UP Innovation and Artistry on Display
The AAUP meeting has long been a forum to exchange ideas on cutting-edge, if not bleeding-edge, technology. Many of us were early pioneers in publishing ebooks. One of the trailblazing panels at this year’s meeting concerned digital annotation tools. Dan Whaley, founder of Hypothes.is, remarked, “Presses should have as much of a role in curating the post-publication discussion as they do in shaping the original work.” While annotation has most-often discussed and demonstrated in terms of post-publication commentary and review, both Whaley and Brian Hole of Ubiquity Press shared how it can offer a useful tool for pre-publication peer review—both traditional blind review and more experimental open peer review—and how this could impact workflow and productivity while also improving the work. Jason Colman, Director of Publishing Services at Michigan Publishing, mentioned that annotations should be “seeded” by an active author to find traction: “Engagement doesn’t come out of nowhere. The tool is not the end all.”
A smorgasbord of sessions tackled a broad range of topics including discovery and metadata; marketing and social media; editorial and production workflows; product development and XML. In several sessions, Director Alison Mudditt and others at University of California Press elucidated on their new Luminos and Collabra initiatives for open access monographs and journals, respectively. Luminos is perhaps the first endeavor proposing a viable, commercially sustainable approach to open access (OA) monographs. A perceived resistance to OA monographs as being inferior exists, similar to the initial, and in some circles still enduring, attitude toward OA journals. Mudditt appeared confident that the University of California Press brand, combined with constant messaging about the Luminos model undertaking the same rigorous approach to peer review as their traditional monographs, could ameliorate reluctance to publish under this model. It’s a gamble, but a good gamble: the press is proposing an approach that blends roughly equal amounts of author subvention (from the author’s institution), optional membership contributions from libraries (particularly prominent libraries supporting OA), support from the press itself, and sales from print-on-demand (POD). In my experience, commercial sales and OA are, under the right circumstances, mutually compatible, perhaps even symbiotic. According to the AAUP’s 2015 Digital Book Publishing survey, 36% of responding presses have implemented at least some form of open access or online full text content, demonstrating that several presses are experimenting with the model.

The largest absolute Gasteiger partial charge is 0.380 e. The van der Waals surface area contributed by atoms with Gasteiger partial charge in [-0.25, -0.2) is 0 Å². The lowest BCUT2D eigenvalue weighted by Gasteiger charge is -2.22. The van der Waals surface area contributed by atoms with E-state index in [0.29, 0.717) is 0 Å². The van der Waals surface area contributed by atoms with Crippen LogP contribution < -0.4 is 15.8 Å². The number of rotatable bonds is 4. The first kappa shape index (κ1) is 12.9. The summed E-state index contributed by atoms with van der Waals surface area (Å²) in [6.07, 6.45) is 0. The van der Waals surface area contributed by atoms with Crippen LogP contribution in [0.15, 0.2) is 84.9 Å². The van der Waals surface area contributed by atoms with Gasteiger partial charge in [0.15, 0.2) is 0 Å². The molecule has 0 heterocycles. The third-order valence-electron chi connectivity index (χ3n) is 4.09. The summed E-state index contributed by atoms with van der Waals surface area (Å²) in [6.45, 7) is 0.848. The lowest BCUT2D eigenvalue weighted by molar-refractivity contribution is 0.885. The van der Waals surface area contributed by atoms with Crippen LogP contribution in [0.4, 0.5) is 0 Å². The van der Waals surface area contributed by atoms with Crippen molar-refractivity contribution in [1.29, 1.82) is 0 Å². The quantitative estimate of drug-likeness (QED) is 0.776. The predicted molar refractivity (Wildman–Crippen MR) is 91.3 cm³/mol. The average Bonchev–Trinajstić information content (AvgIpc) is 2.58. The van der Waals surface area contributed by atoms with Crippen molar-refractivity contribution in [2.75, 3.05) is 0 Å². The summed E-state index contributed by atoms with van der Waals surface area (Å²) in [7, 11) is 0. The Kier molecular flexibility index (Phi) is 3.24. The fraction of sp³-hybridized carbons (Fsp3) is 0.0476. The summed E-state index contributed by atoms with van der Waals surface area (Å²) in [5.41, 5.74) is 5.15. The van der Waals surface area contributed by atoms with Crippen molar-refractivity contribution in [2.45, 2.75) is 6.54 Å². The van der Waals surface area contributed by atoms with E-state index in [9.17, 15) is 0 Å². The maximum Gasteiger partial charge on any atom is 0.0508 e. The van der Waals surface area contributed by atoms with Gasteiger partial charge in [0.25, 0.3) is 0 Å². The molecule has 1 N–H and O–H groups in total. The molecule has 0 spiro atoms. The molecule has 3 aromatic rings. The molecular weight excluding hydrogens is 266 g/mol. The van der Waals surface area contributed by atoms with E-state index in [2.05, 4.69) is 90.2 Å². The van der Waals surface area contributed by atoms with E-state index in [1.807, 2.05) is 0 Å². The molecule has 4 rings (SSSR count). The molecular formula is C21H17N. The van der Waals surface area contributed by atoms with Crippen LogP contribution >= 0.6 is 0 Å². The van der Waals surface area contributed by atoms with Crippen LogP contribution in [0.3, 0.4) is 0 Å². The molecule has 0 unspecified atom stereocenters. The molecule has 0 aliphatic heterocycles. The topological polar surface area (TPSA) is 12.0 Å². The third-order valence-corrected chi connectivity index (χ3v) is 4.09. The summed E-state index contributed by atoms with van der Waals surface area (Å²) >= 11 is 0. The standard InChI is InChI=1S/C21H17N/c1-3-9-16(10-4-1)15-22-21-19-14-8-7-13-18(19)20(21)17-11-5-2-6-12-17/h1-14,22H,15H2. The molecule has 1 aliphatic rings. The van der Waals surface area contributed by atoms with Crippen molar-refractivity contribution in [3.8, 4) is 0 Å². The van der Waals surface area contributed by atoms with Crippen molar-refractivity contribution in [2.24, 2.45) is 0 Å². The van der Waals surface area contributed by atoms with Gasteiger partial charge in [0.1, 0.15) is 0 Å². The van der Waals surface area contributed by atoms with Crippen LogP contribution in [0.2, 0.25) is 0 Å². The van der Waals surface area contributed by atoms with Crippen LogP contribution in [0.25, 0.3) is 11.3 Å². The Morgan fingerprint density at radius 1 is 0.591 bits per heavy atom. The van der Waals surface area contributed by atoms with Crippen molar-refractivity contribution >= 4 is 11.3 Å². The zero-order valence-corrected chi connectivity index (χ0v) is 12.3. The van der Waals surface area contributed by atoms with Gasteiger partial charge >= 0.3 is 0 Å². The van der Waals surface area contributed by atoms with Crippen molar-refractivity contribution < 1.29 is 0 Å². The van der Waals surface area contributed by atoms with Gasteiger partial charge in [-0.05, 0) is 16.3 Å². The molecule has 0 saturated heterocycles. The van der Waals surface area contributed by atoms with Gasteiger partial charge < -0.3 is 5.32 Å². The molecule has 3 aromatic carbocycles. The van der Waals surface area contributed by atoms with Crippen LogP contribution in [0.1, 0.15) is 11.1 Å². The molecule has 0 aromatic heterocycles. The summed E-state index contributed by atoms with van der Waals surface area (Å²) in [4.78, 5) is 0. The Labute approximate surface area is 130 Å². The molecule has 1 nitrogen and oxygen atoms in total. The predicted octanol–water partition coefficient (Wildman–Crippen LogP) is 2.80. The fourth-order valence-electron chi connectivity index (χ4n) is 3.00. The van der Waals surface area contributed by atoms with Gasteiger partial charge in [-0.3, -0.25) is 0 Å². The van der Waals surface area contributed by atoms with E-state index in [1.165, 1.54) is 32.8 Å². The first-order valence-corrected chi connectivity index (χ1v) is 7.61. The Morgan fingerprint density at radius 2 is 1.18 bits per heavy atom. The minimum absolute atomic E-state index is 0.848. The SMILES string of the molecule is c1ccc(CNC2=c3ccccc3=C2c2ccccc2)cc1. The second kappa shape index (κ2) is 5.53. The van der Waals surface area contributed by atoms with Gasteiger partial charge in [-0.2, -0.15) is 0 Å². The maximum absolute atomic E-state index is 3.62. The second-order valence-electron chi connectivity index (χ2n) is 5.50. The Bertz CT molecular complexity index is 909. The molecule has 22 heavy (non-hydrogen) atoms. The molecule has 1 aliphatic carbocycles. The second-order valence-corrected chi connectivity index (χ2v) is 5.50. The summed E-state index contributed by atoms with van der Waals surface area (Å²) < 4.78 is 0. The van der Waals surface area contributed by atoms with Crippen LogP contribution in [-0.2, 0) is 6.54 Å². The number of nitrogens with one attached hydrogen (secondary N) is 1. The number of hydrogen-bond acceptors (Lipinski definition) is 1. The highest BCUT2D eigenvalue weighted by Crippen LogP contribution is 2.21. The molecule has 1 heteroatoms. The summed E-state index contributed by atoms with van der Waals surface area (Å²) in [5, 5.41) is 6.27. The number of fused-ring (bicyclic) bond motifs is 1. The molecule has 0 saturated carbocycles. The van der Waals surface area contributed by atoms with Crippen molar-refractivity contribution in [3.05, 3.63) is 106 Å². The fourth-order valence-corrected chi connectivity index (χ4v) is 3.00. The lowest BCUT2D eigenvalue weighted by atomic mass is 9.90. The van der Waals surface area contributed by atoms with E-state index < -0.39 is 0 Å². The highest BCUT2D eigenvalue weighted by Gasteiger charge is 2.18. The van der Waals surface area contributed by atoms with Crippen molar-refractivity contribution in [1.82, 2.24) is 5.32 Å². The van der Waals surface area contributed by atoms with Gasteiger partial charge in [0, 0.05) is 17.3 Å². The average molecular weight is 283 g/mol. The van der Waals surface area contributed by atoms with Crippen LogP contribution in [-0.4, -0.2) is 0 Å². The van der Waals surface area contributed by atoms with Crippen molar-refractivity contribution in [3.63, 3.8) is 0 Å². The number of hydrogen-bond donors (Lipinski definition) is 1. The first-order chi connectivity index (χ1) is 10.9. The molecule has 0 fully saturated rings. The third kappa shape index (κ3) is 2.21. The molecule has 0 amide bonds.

In the outstanding 50th Anniversary AAUP Book, Jacket, and Journal show, among dozens of titles stoking bibliophilia, my personal favorite for both cover and content was Yucatan: Recipes from a Culinary Expedition, by David Sterling, a University of Texas Press volume that won the 2015 James Beard Foundation Cookbook of the Year award. This is the type of book that university presses excel at: combining aspects of sociology, travel writing, food science, spectacular photographs, and mouth-watering recipes; academic rigor and commercial appeal; beautiful design and intellectual heft. While one can imagine the worth of XML-first and chunking such a title into discreet bits, to hold this substantial volume in your hands is to appreciate the continued value and exuberance of university presses.